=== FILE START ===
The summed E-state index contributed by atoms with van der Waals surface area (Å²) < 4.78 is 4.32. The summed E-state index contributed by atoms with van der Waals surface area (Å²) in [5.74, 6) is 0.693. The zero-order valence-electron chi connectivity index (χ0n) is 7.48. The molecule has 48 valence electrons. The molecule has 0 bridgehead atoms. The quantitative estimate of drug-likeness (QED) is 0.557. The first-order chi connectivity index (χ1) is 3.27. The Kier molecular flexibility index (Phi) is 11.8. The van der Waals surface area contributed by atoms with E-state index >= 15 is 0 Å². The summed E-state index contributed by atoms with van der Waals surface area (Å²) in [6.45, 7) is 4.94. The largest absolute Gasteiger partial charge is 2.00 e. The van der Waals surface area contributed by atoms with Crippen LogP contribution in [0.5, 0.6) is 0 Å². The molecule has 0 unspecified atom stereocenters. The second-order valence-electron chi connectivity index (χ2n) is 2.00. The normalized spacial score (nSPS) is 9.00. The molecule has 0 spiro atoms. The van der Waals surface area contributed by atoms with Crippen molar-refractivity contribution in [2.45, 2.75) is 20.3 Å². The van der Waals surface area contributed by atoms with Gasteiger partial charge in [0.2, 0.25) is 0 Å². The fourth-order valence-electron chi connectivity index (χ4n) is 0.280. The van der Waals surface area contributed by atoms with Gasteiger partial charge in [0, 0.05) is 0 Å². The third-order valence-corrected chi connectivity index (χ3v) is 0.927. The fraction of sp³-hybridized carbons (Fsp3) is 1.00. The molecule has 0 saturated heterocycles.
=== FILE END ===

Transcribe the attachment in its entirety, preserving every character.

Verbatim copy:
The summed E-state index contributed by atoms with van der Waals surface area (Å²) < 4.78 is 4.32. The summed E-state index contributed by atoms with van der Waals surface area (Å²) in [5.74, 6) is 0.693. The zero-order valence-electron chi connectivity index (χ0n) is 7.48. The molecule has 48 valence electrons. The molecule has 0 bridgehead atoms. The quantitative estimate of drug-likeness (QED) is 0.557. The first-order chi connectivity index (χ1) is 3.27. The Kier molecular flexibility index (Phi) is 11.8. The van der Waals surface area contributed by atoms with E-state index >= 15 is 0 Å². The summed E-state index contributed by atoms with van der Waals surface area (Å²) in [6.45, 7) is 4.94. The largest absolute Gasteiger partial charge is 2.00 e. The van der Waals surface area contributed by atoms with Crippen LogP contribution in [0.5, 0.6) is 0 Å². The molecule has 0 unspecified atom stereocenters. The second-order valence-electron chi connectivity index (χ2n) is 2.00. The normalized spacial score (nSPS) is 9.00. The molecule has 0 spiro atoms. The van der Waals surface area contributed by atoms with Crippen molar-refractivity contribution in [2.45, 2.75) is 20.3 Å². The van der Waals surface area contributed by atoms with Gasteiger partial charge in [0.2, 0.25) is 0 Å². The fourth-order valence-electron chi connectivity index (χ4n) is 0.280. The van der Waals surface area contributed by atoms with Gasteiger partial charge in [0, 0.05) is 0 Å². The third-order valence-corrected chi connectivity index (χ3v) is 0.927. The fraction of sp³-hybridized carbons (Fsp3) is 1.00. The molecule has 0 saturated heterocycles.